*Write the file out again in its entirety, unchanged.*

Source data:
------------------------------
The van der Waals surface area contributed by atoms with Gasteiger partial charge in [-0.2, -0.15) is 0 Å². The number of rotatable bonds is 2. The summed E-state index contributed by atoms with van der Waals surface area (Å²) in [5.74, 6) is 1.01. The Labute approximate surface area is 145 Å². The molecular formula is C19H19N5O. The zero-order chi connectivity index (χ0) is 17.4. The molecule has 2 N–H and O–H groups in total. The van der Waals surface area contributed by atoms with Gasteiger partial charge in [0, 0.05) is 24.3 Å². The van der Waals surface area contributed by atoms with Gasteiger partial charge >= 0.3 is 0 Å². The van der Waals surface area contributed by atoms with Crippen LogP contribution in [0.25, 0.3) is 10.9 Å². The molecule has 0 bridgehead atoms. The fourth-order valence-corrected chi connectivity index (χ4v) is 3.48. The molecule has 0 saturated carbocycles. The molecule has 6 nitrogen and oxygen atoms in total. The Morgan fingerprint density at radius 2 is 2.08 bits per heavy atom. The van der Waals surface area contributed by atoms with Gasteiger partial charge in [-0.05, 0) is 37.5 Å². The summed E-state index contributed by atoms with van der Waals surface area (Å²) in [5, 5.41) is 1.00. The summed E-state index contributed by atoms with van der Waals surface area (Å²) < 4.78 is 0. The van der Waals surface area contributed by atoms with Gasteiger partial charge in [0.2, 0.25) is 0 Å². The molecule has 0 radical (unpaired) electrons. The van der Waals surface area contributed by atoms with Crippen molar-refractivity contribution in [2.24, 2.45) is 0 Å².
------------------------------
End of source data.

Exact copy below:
The van der Waals surface area contributed by atoms with Gasteiger partial charge in [-0.2, -0.15) is 0 Å². The number of rotatable bonds is 2. The summed E-state index contributed by atoms with van der Waals surface area (Å²) in [5.74, 6) is 1.01. The Labute approximate surface area is 145 Å². The molecular formula is C19H19N5O. The zero-order chi connectivity index (χ0) is 17.4. The molecule has 2 N–H and O–H groups in total. The van der Waals surface area contributed by atoms with Gasteiger partial charge in [0, 0.05) is 24.3 Å². The van der Waals surface area contributed by atoms with Gasteiger partial charge >= 0.3 is 0 Å². The van der Waals surface area contributed by atoms with Crippen LogP contribution in [0.25, 0.3) is 10.9 Å². The molecule has 0 bridgehead atoms. The fourth-order valence-corrected chi connectivity index (χ4v) is 3.48. The molecule has 0 saturated carbocycles. The molecule has 6 nitrogen and oxygen atoms in total. The Morgan fingerprint density at radius 2 is 2.08 bits per heavy atom. The van der Waals surface area contributed by atoms with Gasteiger partial charge in [-0.05, 0) is 37.5 Å². The summed E-state index contributed by atoms with van der Waals surface area (Å²) in [5, 5.41) is 1.00. The summed E-state index contributed by atoms with van der Waals surface area (Å²) < 4.78 is 0. The van der Waals surface area contributed by atoms with Gasteiger partial charge in [0.2, 0.25) is 0 Å². The molecule has 0 radical (unpaired) electrons. The van der Waals surface area contributed by atoms with Crippen molar-refractivity contribution in [2.24, 2.45) is 0 Å².